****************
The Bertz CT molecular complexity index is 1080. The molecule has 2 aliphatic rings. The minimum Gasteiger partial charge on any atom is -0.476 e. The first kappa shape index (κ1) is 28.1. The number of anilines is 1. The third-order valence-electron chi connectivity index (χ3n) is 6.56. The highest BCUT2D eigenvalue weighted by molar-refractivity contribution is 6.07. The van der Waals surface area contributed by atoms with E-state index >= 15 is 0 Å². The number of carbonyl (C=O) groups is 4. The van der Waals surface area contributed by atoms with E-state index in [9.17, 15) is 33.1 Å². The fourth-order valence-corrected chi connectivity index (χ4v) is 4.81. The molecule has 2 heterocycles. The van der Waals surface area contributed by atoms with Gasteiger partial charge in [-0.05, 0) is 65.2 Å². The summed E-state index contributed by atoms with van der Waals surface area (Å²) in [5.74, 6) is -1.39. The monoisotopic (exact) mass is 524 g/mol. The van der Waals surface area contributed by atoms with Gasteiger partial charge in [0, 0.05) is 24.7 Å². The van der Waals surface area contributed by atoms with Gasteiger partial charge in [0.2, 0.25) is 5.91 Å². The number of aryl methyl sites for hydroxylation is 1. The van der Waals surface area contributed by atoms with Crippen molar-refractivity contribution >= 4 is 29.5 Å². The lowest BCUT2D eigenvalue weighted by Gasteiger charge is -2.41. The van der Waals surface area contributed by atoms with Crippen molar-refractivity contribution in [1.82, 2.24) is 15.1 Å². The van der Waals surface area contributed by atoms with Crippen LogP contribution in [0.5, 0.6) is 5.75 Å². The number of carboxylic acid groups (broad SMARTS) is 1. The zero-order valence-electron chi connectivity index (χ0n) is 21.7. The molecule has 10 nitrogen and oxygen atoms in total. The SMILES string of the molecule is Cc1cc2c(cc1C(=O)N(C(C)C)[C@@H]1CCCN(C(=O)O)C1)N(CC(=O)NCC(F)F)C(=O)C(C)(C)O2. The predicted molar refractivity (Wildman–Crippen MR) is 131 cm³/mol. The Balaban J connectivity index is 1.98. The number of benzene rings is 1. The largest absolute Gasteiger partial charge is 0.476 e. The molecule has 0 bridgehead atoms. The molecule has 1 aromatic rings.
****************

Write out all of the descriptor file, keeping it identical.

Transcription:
The Bertz CT molecular complexity index is 1080. The molecule has 2 aliphatic rings. The minimum Gasteiger partial charge on any atom is -0.476 e. The first kappa shape index (κ1) is 28.1. The number of anilines is 1. The third-order valence-electron chi connectivity index (χ3n) is 6.56. The highest BCUT2D eigenvalue weighted by molar-refractivity contribution is 6.07. The van der Waals surface area contributed by atoms with E-state index >= 15 is 0 Å². The number of carbonyl (C=O) groups is 4. The van der Waals surface area contributed by atoms with E-state index in [9.17, 15) is 33.1 Å². The fourth-order valence-corrected chi connectivity index (χ4v) is 4.81. The molecule has 2 heterocycles. The van der Waals surface area contributed by atoms with Gasteiger partial charge in [-0.05, 0) is 65.2 Å². The summed E-state index contributed by atoms with van der Waals surface area (Å²) in [5.74, 6) is -1.39. The monoisotopic (exact) mass is 524 g/mol. The van der Waals surface area contributed by atoms with Gasteiger partial charge in [0, 0.05) is 24.7 Å². The van der Waals surface area contributed by atoms with Gasteiger partial charge in [0.2, 0.25) is 5.91 Å². The number of aryl methyl sites for hydroxylation is 1. The van der Waals surface area contributed by atoms with Crippen molar-refractivity contribution >= 4 is 29.5 Å². The lowest BCUT2D eigenvalue weighted by Gasteiger charge is -2.41. The van der Waals surface area contributed by atoms with Crippen molar-refractivity contribution in [1.82, 2.24) is 15.1 Å². The van der Waals surface area contributed by atoms with Crippen LogP contribution in [0.5, 0.6) is 5.75 Å². The number of carboxylic acid groups (broad SMARTS) is 1. The zero-order valence-electron chi connectivity index (χ0n) is 21.7. The molecule has 10 nitrogen and oxygen atoms in total. The SMILES string of the molecule is Cc1cc2c(cc1C(=O)N(C(C)C)[C@@H]1CCCN(C(=O)O)C1)N(CC(=O)NCC(F)F)C(=O)C(C)(C)O2. The predicted molar refractivity (Wildman–Crippen MR) is 131 cm³/mol. The Balaban J connectivity index is 1.98. The number of benzene rings is 1. The largest absolute Gasteiger partial charge is 0.476 e. The molecule has 0 bridgehead atoms. The molecule has 1 aromatic rings.